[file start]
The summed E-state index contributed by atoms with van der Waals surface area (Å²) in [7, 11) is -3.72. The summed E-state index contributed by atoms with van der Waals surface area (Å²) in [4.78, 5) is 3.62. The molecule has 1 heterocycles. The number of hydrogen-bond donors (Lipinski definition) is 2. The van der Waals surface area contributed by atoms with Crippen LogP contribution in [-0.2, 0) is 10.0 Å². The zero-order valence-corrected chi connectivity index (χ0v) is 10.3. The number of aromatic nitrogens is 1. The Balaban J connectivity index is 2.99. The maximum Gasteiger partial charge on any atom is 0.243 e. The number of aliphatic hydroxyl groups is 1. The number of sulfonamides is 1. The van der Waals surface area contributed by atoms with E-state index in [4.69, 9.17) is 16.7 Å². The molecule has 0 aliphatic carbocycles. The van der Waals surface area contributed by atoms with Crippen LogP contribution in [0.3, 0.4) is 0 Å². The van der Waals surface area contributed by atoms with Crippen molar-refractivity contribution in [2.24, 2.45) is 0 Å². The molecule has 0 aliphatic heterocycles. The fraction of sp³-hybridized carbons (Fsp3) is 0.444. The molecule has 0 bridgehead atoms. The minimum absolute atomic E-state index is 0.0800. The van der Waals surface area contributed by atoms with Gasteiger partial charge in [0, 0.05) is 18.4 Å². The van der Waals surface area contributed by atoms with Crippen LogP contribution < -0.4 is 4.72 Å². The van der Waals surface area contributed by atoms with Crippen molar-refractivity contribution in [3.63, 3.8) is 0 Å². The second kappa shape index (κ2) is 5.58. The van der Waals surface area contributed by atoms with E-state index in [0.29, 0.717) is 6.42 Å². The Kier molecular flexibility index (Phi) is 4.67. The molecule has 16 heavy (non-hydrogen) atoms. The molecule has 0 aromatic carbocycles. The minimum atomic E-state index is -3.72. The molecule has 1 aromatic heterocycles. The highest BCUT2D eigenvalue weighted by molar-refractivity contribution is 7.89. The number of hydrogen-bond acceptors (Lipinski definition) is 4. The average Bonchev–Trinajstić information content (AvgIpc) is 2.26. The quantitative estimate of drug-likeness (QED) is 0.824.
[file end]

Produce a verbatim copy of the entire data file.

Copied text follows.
The summed E-state index contributed by atoms with van der Waals surface area (Å²) in [7, 11) is -3.72. The summed E-state index contributed by atoms with van der Waals surface area (Å²) in [4.78, 5) is 3.62. The molecule has 1 heterocycles. The number of hydrogen-bond donors (Lipinski definition) is 2. The van der Waals surface area contributed by atoms with Crippen LogP contribution in [-0.2, 0) is 10.0 Å². The zero-order valence-corrected chi connectivity index (χ0v) is 10.3. The number of aromatic nitrogens is 1. The Balaban J connectivity index is 2.99. The maximum Gasteiger partial charge on any atom is 0.243 e. The number of aliphatic hydroxyl groups is 1. The number of sulfonamides is 1. The van der Waals surface area contributed by atoms with E-state index in [4.69, 9.17) is 16.7 Å². The molecule has 0 aliphatic carbocycles. The van der Waals surface area contributed by atoms with Crippen LogP contribution in [0.3, 0.4) is 0 Å². The van der Waals surface area contributed by atoms with Crippen molar-refractivity contribution in [2.24, 2.45) is 0 Å². The molecule has 0 aliphatic heterocycles. The fraction of sp³-hybridized carbons (Fsp3) is 0.444. The molecule has 0 bridgehead atoms. The minimum absolute atomic E-state index is 0.0800. The van der Waals surface area contributed by atoms with Gasteiger partial charge in [0, 0.05) is 18.4 Å². The van der Waals surface area contributed by atoms with Crippen LogP contribution < -0.4 is 4.72 Å². The van der Waals surface area contributed by atoms with Crippen molar-refractivity contribution in [3.63, 3.8) is 0 Å². The second kappa shape index (κ2) is 5.58. The van der Waals surface area contributed by atoms with E-state index in [0.29, 0.717) is 6.42 Å². The Kier molecular flexibility index (Phi) is 4.67. The molecule has 16 heavy (non-hydrogen) atoms. The molecule has 0 aromatic carbocycles. The minimum atomic E-state index is -3.72. The molecule has 1 aromatic heterocycles. The highest BCUT2D eigenvalue weighted by molar-refractivity contribution is 7.89. The number of hydrogen-bond acceptors (Lipinski definition) is 4. The average Bonchev–Trinajstić information content (AvgIpc) is 2.26. The quantitative estimate of drug-likeness (QED) is 0.824.